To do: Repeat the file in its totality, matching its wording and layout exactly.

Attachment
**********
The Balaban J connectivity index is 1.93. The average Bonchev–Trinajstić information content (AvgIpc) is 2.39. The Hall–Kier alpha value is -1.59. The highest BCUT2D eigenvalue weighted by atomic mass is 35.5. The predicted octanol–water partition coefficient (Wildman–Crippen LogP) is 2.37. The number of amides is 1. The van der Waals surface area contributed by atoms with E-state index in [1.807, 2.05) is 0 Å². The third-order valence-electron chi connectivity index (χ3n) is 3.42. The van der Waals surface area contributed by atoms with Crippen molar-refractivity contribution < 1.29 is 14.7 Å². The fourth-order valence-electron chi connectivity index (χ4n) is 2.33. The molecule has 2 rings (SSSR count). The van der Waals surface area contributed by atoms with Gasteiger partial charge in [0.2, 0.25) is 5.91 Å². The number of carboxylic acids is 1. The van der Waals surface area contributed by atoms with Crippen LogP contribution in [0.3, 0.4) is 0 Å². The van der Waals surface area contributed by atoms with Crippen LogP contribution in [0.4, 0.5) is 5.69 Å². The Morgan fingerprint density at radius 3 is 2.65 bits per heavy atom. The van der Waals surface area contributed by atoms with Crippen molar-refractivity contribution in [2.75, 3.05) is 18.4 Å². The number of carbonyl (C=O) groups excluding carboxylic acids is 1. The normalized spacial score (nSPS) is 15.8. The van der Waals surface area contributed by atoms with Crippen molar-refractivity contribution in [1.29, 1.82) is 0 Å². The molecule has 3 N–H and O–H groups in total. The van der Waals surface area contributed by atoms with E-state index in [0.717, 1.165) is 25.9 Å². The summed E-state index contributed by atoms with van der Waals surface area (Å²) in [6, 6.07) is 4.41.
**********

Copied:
The Balaban J connectivity index is 1.93. The average Bonchev–Trinajstić information content (AvgIpc) is 2.39. The Hall–Kier alpha value is -1.59. The highest BCUT2D eigenvalue weighted by atomic mass is 35.5. The predicted octanol–water partition coefficient (Wildman–Crippen LogP) is 2.37. The number of amides is 1. The van der Waals surface area contributed by atoms with E-state index in [1.807, 2.05) is 0 Å². The third-order valence-electron chi connectivity index (χ3n) is 3.42. The van der Waals surface area contributed by atoms with Crippen molar-refractivity contribution < 1.29 is 14.7 Å². The fourth-order valence-electron chi connectivity index (χ4n) is 2.33. The molecule has 2 rings (SSSR count). The van der Waals surface area contributed by atoms with Gasteiger partial charge in [0.2, 0.25) is 5.91 Å². The number of carboxylic acids is 1. The van der Waals surface area contributed by atoms with Crippen LogP contribution in [0.3, 0.4) is 0 Å². The van der Waals surface area contributed by atoms with Crippen LogP contribution in [0.4, 0.5) is 5.69 Å². The Morgan fingerprint density at radius 3 is 2.65 bits per heavy atom. The van der Waals surface area contributed by atoms with Crippen molar-refractivity contribution in [2.75, 3.05) is 18.4 Å². The number of carbonyl (C=O) groups excluding carboxylic acids is 1. The normalized spacial score (nSPS) is 15.8. The van der Waals surface area contributed by atoms with Crippen molar-refractivity contribution in [1.29, 1.82) is 0 Å². The molecule has 3 N–H and O–H groups in total. The van der Waals surface area contributed by atoms with E-state index in [0.717, 1.165) is 25.9 Å². The summed E-state index contributed by atoms with van der Waals surface area (Å²) in [6, 6.07) is 4.41.